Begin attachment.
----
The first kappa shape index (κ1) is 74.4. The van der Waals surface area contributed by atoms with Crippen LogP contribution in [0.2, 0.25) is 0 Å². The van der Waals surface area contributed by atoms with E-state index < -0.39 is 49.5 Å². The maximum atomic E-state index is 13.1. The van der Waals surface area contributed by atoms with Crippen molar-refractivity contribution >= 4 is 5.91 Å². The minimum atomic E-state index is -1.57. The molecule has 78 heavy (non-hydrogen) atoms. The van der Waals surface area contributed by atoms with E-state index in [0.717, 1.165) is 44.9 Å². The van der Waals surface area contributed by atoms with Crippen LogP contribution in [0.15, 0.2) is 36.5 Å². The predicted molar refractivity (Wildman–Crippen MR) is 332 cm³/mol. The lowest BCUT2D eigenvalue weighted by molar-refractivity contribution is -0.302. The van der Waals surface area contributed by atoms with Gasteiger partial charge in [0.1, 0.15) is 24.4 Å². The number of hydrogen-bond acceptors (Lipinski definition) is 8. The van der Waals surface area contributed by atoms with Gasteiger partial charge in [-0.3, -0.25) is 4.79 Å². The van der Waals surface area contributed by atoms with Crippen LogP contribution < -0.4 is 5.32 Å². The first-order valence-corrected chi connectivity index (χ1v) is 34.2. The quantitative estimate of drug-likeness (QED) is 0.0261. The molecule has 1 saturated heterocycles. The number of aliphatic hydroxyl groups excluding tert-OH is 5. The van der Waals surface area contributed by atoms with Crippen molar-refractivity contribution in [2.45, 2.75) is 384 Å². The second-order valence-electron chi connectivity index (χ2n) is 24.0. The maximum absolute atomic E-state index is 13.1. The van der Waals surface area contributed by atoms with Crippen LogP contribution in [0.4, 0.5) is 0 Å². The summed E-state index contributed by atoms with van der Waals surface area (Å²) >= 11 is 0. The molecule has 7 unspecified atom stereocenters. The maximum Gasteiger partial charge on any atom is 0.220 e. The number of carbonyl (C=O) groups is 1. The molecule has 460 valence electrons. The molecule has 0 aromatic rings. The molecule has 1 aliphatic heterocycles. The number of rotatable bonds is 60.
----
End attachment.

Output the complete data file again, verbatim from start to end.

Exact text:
The first kappa shape index (κ1) is 74.4. The van der Waals surface area contributed by atoms with Crippen LogP contribution in [0.2, 0.25) is 0 Å². The van der Waals surface area contributed by atoms with E-state index < -0.39 is 49.5 Å². The maximum atomic E-state index is 13.1. The van der Waals surface area contributed by atoms with Crippen molar-refractivity contribution >= 4 is 5.91 Å². The minimum atomic E-state index is -1.57. The molecule has 78 heavy (non-hydrogen) atoms. The van der Waals surface area contributed by atoms with E-state index in [0.717, 1.165) is 44.9 Å². The van der Waals surface area contributed by atoms with Crippen LogP contribution in [0.15, 0.2) is 36.5 Å². The predicted molar refractivity (Wildman–Crippen MR) is 332 cm³/mol. The lowest BCUT2D eigenvalue weighted by molar-refractivity contribution is -0.302. The van der Waals surface area contributed by atoms with Gasteiger partial charge in [0.1, 0.15) is 24.4 Å². The number of hydrogen-bond acceptors (Lipinski definition) is 8. The van der Waals surface area contributed by atoms with Gasteiger partial charge in [-0.3, -0.25) is 4.79 Å². The van der Waals surface area contributed by atoms with Crippen LogP contribution < -0.4 is 5.32 Å². The first-order valence-corrected chi connectivity index (χ1v) is 34.2. The quantitative estimate of drug-likeness (QED) is 0.0261. The molecule has 1 saturated heterocycles. The number of aliphatic hydroxyl groups excluding tert-OH is 5. The van der Waals surface area contributed by atoms with Crippen molar-refractivity contribution in [2.45, 2.75) is 384 Å². The second-order valence-electron chi connectivity index (χ2n) is 24.0. The maximum absolute atomic E-state index is 13.1. The van der Waals surface area contributed by atoms with Crippen LogP contribution in [0.4, 0.5) is 0 Å². The summed E-state index contributed by atoms with van der Waals surface area (Å²) >= 11 is 0. The molecule has 7 unspecified atom stereocenters. The maximum Gasteiger partial charge on any atom is 0.220 e. The number of carbonyl (C=O) groups is 1. The molecule has 460 valence electrons. The molecule has 0 aromatic rings. The molecule has 1 aliphatic heterocycles. The number of rotatable bonds is 60.